The Great Lakes define more than Michigan’s shape. Our economy, our natural resources, and the health of our citizens all rely on our supply of clean, fresh water. Protecting our water is our greatest obligation. Under CMI
Arcadia Creek Watershed:
Storm water controls installed in Kalamazoo’s Arcadia Creek Watershed reduced phosphorus in Lake Allegan by 39 percent and sediments by 35 percent. Algal blooms – fast-growing algae that can be toxic – decreased when the controls were built. CMI Nonpoint Source grants were used in combination with other funding to install erosion controls at several locations in the watershed. The stone structure pictured below controls erosion at the Western Michigan University campus.
Preventing pollution means we all spend less on cleanup later on. The DEQ is committed to help businesses find ways to operate efficiently and with less pollution. We all win when our businesses and environment are more sustainable. The CMI helped the DEQ
R&R Ready Mix:
Saginaw-based, family-owned R&R Ready Mix borrowed $400,000 from the DEQ’s small business pollution prevention revolving loan fund. The company built closed-loop wash water recycling systems for cement truck washing at its Hemlock and Clio locations, and a dust collection system for the cement truck loading area at the Clio facility. R&R Ready Mix reduced water consumption from 2,100,000 gallons per year to 1,475,000 gallons; eliminated 625,000 gallons of liquid industrial waste annually; and decreased truck cleaning chemicals by 50 percent. R&R’s improvements helped their bottom line and the environment.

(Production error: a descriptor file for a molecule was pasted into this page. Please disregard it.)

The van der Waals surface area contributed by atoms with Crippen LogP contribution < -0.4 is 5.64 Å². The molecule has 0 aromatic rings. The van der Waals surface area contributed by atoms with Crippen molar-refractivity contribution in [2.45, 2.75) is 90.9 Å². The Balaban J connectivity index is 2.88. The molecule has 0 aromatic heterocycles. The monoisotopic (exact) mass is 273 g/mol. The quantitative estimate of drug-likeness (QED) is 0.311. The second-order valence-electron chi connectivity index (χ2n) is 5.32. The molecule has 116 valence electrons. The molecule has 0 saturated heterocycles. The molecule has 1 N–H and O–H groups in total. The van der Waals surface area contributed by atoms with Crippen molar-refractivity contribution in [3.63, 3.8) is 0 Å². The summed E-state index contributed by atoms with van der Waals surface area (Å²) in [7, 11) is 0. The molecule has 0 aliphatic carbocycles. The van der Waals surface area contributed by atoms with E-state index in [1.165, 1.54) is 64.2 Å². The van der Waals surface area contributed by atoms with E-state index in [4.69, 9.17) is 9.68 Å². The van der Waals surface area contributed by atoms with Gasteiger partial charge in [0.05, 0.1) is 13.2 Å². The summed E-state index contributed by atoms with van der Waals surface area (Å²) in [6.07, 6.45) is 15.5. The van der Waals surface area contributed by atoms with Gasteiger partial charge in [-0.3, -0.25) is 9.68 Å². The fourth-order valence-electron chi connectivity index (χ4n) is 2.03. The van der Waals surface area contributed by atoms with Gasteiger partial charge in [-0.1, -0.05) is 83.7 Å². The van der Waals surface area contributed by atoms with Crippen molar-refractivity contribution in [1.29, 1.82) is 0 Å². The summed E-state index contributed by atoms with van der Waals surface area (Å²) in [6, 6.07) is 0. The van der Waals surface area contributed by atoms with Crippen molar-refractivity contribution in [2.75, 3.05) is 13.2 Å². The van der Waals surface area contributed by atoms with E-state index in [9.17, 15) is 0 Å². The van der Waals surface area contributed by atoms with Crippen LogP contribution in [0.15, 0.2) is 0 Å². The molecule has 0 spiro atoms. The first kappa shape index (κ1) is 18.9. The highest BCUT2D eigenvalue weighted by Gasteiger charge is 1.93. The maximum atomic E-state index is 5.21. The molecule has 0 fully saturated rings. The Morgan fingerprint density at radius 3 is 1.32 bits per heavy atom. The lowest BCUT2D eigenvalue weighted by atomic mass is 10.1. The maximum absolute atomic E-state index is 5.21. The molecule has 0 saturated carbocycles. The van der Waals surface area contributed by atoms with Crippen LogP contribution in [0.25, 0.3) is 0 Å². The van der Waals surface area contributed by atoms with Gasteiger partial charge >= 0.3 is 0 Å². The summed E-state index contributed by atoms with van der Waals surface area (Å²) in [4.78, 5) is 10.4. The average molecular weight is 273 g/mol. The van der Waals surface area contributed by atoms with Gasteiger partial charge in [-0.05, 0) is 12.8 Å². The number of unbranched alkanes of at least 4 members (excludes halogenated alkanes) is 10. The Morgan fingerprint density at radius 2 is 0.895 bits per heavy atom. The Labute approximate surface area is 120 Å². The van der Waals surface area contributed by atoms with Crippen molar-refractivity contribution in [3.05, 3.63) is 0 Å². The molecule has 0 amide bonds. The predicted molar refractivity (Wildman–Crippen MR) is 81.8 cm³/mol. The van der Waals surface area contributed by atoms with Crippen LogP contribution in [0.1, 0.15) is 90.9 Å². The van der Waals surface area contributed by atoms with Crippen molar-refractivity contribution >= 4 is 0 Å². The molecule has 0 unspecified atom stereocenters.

Families camp and hike through our woodlands and picnic in community parks. Anglers head to our waterways for the opening day of trout season. Hunters wait, watchful for a pheasant or buck. Skiers and snowshoers enjoy the quiet and solitude of a snow-covered trail. What would Michigan be without our parkland? Under CMI, the Department of Natural Resources
Mt. Pleasant Riverwalk Trail:
Clean Michigan Initiative funding is credited with propelling the Mt. Pleasant park system into the modern era. “The initiative helped kick-start the development of our park system at the start of the new millennium,” said Chris Bundy, parks and public spaces director for the City of Mt. Pleasant. “Michigan communities have been very fortunate to have access to CMI funds serving as the seed for many great park projects “
Five community parks in the Chippewa River corridor were improved with a $750,000 DNR CMI grant for paving and connecting trails, parking, new canoe landings, river overlooks and pedestrian bridges – all meeting universal accessibility standards. The DEQ’s CMI Waterfront Grant program contributed another $625,000 for property acquisition, infrastructure, and parking, and $997,000 for environmental cleanup. Over 45,000 Mt. Pleasant residents and visitors enjoy improved access to the river for canoeing, tubing, and exploring the more than 4-mile connected trail system.
A wetland within the 90-acre Mill Pond Park, located in the city center, was dredged and native plants brought in to create a larger, thriving habitat for wetland wildlife. The wetland minimizes flooding during heavy rains, benefiting home and business owners alike.
(Photos courtesy of the City of Mt. Pleasant Parks Department)
As the recent drinking water crisis in Flint has shown, lead in our drinking water remains a serious public health threat. With CMI dollars, the Department of Community Health